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Tuesday, 21 August 2012


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Great video! Even better than another episode of Downton Abbey.

I really think you need to put up a disclaimer on these. I now have to wipe the coffee off my iDevices. :-)


Good one Mike !

But had I produced this video, I may have been tempted to add a "rickroll" at the end of the video :)

This is absolutely hilarious, Mike! Thanks for publishing.

I have to have it, alas there is no cell phone coverage where I live (heck I'll get it anyway)

In the grand tradition of the internet... I'll be sending you a bill for my soda drenched keyboard. :)



No Like-A

Touché. The satire is sharper than a chef's knife.

Will this new device be able to send and receive telephone calls and text message as well
as take superb photographs?

Does it come with an ice-cibe manufacturer so I can always have cold ice for my drinks?

How about a GPS so the telephone knows where it is is at all times?

And does this offer unlimited digital storage space and free telephone calls anywhere beyond the sound of Mike's voice???

Mind the over use of the alphabetical letter "I" smacks
of the supidity by which the current generation of children (any male or female or transgendered folk less than 21 mental years of age) assume
all of the world is theirs and all they have to do is ask for it... No!


Seems that Nikon has a leg up on the iPhone 5. How ironic that this satire is already a reality.


Very funny... so... where can I get one? And what was the name of that basement restaurant?

Come to think of it.....

I rarely laugh out loud at internet content but that had me in stitches

Nice, except for the unecessary pathos at about 1:40, just in case the people in the cheap seats hadn't figured it out he had to put on his sad face and say "I am a loser".

As a Brit, this is what irritates me about mainstream American 'comedy', so much of it is a man holding up a placard saying "look, this is the punchline coming up". I just find it unecessary and patronising

Looks like Nikon beat them to the punch. Well, there's no "voice app", but with WiFi and Skype, who cares?

MEANWHILE: Nikon goes to extraordinary lengths to turn parody into reality... "http://www.dpreview.com/news/2012/08/22/Nikon-announces-gingerbread-Android-powered-Coolpix-S800c-smart-superzoom

Right toe, but in return, you've inflicted stuff like this on us....

Call it even, then?


Mike, but Cleese read his brief. It wasn't made for Brits, I regard it as a supporting argument for my case :-)

Dear Ed,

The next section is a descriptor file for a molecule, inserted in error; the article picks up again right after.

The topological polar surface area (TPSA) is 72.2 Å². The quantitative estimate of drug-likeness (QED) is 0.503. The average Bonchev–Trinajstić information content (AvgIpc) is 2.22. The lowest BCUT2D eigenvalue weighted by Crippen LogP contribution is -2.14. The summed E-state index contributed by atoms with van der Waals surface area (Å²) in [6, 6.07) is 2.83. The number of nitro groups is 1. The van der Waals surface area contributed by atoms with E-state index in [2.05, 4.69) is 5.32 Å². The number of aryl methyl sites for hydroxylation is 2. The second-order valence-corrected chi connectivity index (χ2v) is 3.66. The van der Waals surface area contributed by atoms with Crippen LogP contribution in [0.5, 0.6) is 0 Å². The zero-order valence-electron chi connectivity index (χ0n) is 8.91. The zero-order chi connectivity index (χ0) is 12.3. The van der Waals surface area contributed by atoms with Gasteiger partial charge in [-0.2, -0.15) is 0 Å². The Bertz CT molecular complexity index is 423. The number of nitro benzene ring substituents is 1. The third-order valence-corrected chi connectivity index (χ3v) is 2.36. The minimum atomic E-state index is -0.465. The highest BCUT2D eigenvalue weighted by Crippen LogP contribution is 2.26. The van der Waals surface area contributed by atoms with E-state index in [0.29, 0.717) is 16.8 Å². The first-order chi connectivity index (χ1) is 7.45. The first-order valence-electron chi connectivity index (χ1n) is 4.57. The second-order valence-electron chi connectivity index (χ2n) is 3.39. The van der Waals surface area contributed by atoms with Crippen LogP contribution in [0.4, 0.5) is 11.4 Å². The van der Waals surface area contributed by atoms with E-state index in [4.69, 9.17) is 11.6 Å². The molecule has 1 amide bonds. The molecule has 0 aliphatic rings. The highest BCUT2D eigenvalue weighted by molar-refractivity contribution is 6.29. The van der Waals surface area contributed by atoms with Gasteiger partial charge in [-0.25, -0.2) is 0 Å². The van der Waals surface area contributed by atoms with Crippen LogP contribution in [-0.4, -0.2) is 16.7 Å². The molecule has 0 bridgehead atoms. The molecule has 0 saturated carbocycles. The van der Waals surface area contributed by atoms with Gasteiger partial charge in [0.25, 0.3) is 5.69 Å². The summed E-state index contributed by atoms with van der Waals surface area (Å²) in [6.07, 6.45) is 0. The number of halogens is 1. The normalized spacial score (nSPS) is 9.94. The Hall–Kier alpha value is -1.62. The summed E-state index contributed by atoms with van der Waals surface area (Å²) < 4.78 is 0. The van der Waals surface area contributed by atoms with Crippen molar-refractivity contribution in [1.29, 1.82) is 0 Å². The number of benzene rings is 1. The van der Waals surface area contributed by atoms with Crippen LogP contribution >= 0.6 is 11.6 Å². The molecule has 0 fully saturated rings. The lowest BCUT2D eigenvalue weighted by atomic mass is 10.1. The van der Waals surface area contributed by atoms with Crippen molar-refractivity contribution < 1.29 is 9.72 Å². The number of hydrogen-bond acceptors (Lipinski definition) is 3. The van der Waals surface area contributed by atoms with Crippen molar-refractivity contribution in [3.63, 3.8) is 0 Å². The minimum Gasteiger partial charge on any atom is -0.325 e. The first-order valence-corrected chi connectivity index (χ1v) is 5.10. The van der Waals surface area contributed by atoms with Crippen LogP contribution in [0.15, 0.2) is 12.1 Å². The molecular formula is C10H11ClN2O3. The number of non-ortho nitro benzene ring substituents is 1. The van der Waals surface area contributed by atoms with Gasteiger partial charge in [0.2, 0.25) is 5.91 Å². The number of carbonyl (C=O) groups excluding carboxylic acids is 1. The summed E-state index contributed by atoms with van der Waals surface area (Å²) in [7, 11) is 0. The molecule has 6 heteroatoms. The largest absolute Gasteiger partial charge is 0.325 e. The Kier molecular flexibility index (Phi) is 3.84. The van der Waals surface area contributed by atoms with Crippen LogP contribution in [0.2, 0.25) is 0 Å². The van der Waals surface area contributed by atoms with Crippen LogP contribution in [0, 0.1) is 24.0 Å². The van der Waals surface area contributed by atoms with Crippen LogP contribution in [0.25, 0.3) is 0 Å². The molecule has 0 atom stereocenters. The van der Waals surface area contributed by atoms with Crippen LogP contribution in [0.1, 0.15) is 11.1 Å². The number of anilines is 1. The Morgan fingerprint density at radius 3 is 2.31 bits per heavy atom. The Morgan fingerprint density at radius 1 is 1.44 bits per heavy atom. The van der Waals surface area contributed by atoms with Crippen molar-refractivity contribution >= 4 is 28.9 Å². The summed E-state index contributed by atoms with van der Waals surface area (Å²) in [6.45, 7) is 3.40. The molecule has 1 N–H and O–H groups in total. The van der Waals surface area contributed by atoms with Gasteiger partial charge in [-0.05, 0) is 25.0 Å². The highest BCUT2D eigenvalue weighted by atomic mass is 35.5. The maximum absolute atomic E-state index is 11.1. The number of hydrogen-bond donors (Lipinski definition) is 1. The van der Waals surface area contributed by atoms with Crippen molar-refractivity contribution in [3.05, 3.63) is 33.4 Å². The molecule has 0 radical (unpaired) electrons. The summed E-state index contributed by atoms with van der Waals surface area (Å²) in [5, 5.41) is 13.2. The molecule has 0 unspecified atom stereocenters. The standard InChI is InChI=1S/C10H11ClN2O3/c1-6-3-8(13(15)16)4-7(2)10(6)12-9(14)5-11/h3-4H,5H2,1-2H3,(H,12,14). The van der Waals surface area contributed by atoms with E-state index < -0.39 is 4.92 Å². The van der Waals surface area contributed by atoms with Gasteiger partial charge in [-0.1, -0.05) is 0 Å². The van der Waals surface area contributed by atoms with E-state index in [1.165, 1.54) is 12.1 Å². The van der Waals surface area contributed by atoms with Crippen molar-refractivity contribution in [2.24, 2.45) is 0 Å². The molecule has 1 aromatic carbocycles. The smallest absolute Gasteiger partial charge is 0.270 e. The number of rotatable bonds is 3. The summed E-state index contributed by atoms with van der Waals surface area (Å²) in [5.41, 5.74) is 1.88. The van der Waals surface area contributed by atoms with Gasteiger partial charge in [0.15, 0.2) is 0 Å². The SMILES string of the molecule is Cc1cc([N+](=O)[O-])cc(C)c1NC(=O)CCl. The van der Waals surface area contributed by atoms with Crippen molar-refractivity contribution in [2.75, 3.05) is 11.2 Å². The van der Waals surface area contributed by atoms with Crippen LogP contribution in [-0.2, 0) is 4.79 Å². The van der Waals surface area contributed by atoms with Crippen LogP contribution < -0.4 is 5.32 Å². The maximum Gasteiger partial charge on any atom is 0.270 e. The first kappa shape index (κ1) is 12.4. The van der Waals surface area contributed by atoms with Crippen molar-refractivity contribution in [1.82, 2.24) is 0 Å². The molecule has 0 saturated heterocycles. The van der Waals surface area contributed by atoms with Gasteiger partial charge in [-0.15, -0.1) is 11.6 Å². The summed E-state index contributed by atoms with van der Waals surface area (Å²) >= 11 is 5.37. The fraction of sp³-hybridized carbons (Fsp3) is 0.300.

OK, now you've got me thinking back to my improv classes and theory of comedy stuff.

I agree with your reaction; it's a weak and unnecessary moment and it's not even especially funny. It undermines. I do not agree that it's particularly American; I've seen amateur (and poor) comedians from the UK make the same mistake about as often.

The key to a funny sketch is to take an idea and run with it and never let go. It's like dream logic or an exercise in reductio ad absurdum… Except the participants are helpless before the absurd. Doesn't matter if it's subtle like Bob Newhart or over-the-top like Monty Python, or even please-kill-me-now-so-I-don't-have-to-watch-him Benny Hill. What keeps the sketch funny is holding onto the dream logic no matter what bizarreness it produces and where it takes you.

This sketch breaks the logic. It's supposed to be an Apple promotional video, not a confessional by the performer. The premise is what if all those silly pictures you see posted online really WERE the only lives those people had (could just as well have been cute pictures of cats). You follow product development to its dream-logical conclusion and you get the promotional material. But that's your sketch. It's not about personal growth or development. That's for novels and full-length movies. Having your narrator break down at the end of it breaks the logic. It's not funny because it doesn't ring dream-logic-true. If this were a promotional video, they'd cut. There'd be many ways to play that, including this being the unedited tape in which case there should be something at the beginning to establish that like an offstage “roll'em" and at the end they're hollering “cut cut" and trying to drag him off the stage. But what happens here isn't an overstated punchline; those can be very funny. Lots of Monty Python, for example. That's because they build on the premise more and more until it simply explodes in their faces. This is just a non sequitur, comedically.

You could run with the idea that it's all about the spokesperson realizing how awful his life is. But then that's the whole sketch. I remember some ancient comedy routine, might've been Milton Berle, along the lines of someone up at a podium reading a really sad story or letter to the audience, and as he reads along he progressively loses it more and more, until the end he is positively suicidal and other folks have to rush in and restrain him to keep him from killing himself on the spot. It's a lot funnier than it sounds when I describe it.

Regardless, total agreement that that little scene is gratuitous, distracting, and weakens a very funny routine. It's still a pretty funny video …

pax \ Ctein
[ Please excuse any word-salad. MacSpeech in training! ]
-- Ctein's Online Gallery http://ctein.com 
-- Digital Restorations http://photo-repair.com 

Analysing humor? Next we'll be measuring poetry!

Dear Bruce,

Indeed! Poetry is measured in meters.

pax / Ctein

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